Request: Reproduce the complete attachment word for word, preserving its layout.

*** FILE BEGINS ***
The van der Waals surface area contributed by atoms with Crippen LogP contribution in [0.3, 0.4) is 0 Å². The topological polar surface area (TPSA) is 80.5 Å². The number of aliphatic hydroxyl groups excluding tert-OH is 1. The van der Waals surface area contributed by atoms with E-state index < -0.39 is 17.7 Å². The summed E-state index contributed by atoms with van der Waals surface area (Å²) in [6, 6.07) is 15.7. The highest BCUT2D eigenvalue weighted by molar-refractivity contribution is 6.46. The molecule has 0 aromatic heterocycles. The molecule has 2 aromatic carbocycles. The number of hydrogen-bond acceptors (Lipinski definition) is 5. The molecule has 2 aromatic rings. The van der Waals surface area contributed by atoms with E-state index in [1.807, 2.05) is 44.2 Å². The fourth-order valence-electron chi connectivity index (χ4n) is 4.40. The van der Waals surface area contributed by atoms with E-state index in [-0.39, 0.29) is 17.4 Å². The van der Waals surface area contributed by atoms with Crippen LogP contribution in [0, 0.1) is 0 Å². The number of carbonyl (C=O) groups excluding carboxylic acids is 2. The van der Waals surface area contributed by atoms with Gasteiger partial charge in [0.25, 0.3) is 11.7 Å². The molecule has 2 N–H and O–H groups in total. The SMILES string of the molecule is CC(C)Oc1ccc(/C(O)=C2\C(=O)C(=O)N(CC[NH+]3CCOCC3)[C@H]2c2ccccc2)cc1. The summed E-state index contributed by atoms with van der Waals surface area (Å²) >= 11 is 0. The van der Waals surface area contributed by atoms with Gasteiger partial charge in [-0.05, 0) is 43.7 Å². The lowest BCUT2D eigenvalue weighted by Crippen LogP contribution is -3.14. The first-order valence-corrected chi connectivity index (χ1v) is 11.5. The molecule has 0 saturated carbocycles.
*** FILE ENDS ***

The van der Waals surface area contributed by atoms with Crippen LogP contribution in [0.3, 0.4) is 0 Å². The topological polar surface area (TPSA) is 80.5 Å². The number of aliphatic hydroxyl groups excluding tert-OH is 1. The van der Waals surface area contributed by atoms with E-state index < -0.39 is 17.7 Å². The summed E-state index contributed by atoms with van der Waals surface area (Å²) in [6, 6.07) is 15.7. The highest BCUT2D eigenvalue weighted by molar-refractivity contribution is 6.46. The molecule has 0 aromatic heterocycles. The molecule has 2 aromatic carbocycles. The number of hydrogen-bond acceptors (Lipinski definition) is 5. The molecule has 2 aromatic rings. The van der Waals surface area contributed by atoms with E-state index in [1.807, 2.05) is 44.2 Å². The fourth-order valence-electron chi connectivity index (χ4n) is 4.40. The van der Waals surface area contributed by atoms with E-state index in [-0.39, 0.29) is 17.4 Å². The van der Waals surface area contributed by atoms with Crippen LogP contribution in [0, 0.1) is 0 Å². The number of carbonyl (C=O) groups excluding carboxylic acids is 2. The van der Waals surface area contributed by atoms with Gasteiger partial charge in [0.25, 0.3) is 11.7 Å². The molecule has 2 N–H and O–H groups in total. The SMILES string of the molecule is CC(C)Oc1ccc(/C(O)=C2\C(=O)C(=O)N(CC[NH+]3CCOCC3)[C@H]2c2ccccc2)cc1. The summed E-state index contributed by atoms with van der Waals surface area (Å²) >= 11 is 0. The van der Waals surface area contributed by atoms with Gasteiger partial charge in [-0.05, 0) is 43.7 Å². The lowest BCUT2D eigenvalue weighted by Crippen LogP contribution is -3.14. The first-order valence-corrected chi connectivity index (χ1v) is 11.5. The molecule has 0 saturated carbocycles.